11. Elton John and Freddie Mercury

These two bombastic Brits were both prone to big, splashy theatrics in their performances, and they were good friends, so you’d think a duet would’ve been a natural for them, but it never happened. On the other hand, the other three pairs of artists found great results pooling their talents on various recordings. For her “Dog Eat Dog” album in 1985, Joni Mitchell invited ex-Doobie Brother Michael McDonald to perform a duet with her on “Good Friends,” which stiffed as a single at #85 but reached #28 on Mainstream Rock charts. In 1984, for his third solo LP, “Chinese Wall,” Philip Bailey of Earth Wind & Fire collaborated with Phil Collins, who produced the album, played drums throughout, and co-wrote and sang on the international #1 hit “Easy Lover.” Back in 1969, Johnny Cash sang a duet with Bob Dylan on his “Nashville Skyline” album on a re-recording of Dylan’s 1963 tune “Girl From the North Country.”

12. “Sticky Fingers,” The Rolling Stones

One of the earliest examples of a controversial album cover design that made it into production was the infamous tight jeans close-up on The Stones’ “Sticky Fingers” LP, courtesy of Andy Warhol. Although members of his design collaborative, The Factory, actually implemented the design and photography, Warhol conceived of the idea, which Mick Jagger enthusiastically endorsed. The actual working zipper on the original pressing was later removed because it tended to damage albums during shipping. Hipgnosis, a British graphic design group that created album covers for Pink Floyd, Led Zeppelin, Alan Parsons Project and more, came up with the award-winning “Dark Side of the Moon” cover art. Famed fashion and portrait photographer Brian Duffy, who worked often with David Bowie, shot and created the cover for Bowie’s “Aladdin Sane” album. Warhol was rumored to have shot the polaroid photo of John Lennon for his “Imagine” cover, but it was instead taken by Yoko Ono.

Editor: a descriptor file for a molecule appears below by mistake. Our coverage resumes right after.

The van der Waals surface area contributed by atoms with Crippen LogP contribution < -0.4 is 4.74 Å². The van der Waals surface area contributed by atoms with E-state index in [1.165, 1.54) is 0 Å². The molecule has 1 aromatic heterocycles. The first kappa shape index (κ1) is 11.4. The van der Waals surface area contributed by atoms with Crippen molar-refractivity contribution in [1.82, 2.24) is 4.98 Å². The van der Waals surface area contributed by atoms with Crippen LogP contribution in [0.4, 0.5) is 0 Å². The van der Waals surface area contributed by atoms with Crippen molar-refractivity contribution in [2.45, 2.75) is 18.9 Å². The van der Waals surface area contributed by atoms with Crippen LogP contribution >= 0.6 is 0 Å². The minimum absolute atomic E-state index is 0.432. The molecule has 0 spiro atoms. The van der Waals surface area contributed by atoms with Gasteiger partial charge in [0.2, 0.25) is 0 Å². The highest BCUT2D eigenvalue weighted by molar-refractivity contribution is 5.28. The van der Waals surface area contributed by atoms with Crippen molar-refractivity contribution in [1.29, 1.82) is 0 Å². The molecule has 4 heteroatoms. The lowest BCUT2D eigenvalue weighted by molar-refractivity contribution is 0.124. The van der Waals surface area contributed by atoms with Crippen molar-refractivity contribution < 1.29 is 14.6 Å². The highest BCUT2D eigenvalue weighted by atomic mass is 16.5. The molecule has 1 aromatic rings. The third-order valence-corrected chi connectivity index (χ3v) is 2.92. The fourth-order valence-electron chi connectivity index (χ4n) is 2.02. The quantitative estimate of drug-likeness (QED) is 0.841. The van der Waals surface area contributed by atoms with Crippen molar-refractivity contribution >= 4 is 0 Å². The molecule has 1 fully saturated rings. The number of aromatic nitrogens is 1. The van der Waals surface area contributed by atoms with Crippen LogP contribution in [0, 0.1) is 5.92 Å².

13. Linda Ronstadt

Young went to Nashville in 1971 to appear on a taping of the ABC musical variety show “The Johnny Cash Show,” where Linda Ronstadt and James Taylor were also scheduled to appear. Immediately following the taping, Young invited Ronstadt and Taylor to a nearby studio, where he had assembled some country musicians to record some tracks for a new project that would become the chart-topping “Harvest” LP. It’s difficult to make out Taylor’s voice in the mix of either “Heart of Gold” or “Old Man,” but Ronstadt’s voice is easily identifiable. Young has shared the stage with Joni Mitchell, notably for The Band’s “The Last Waltz” album and concert film. Young performed with Bonnie Raitt at least once, at the Bay Area Music Awards ceremony in 1990. As far as I can tell from online research, Young and Carly Simon have never performed or recorded together.

14. Peter Green

Peter Green was a brilliant blues guitarist who played first with John Mayall and then formed Fleetwood Mac in 1967. He never served with The Yardbirds, a blues-based band later noted for their “rave-up” instrumental breaks. Tony “Top” Topham was the group’s original lead guitarist, but he lasted only a few months and was replaced by hot new blues guitar sensation Eric Clapton. He remained for a year and a half but, as a blues purist, he was turned off by their pop single “For Your Love” and left to join Mayall’s Bluesbreakers (and then Cream). Clapton recommended prominent session guitarist Jimmy Page, who said no and suggested Jeff Beck instead, who was instrumental in their most fertile period on such Yardbirds hits as “Shapes of Things” and “Heart Full of Soul.” Page ended up joining later on bass, then played guitar alongside Beck for several months before Beck grew disillusioned and split. Page stayed on until the group’s disbanding in 1968, turning it into first The New Yardbirds and then Led Zeppelin.

A mock-up album cover of what might’ve been

15. Elvis Presley

In the 1927 and 1945 versions of “A Star is Born,” the story centered on an aspiring actress and declining actor, but in 1975, Streisand was interested in reviving the film by making it about the music business instead. Consequently, when she went looking for a co-star to play the part of the singer on his way down, she wanted someone who could both sing and act. Neil Diamond made the short list as a possible candidate. Rick Nelson might’ve worked, and Jerry Lee Lewis as well, but neither were ever under consideration. (The studio mentioned Marlon Brando, who was ruled out because he wasn’t a singer.). Streisand was eager to get Elvis Presley, who met with them and was interested in taking the part, but imperious manager “Colonel” Tom Parker demanded top billing for Elvis and asked for too much money. He also objected to Elvis portraying someone whose career was in decline. Filmmakers instead settled on Kris Kristofferson, an acclaimed songwriter and actor.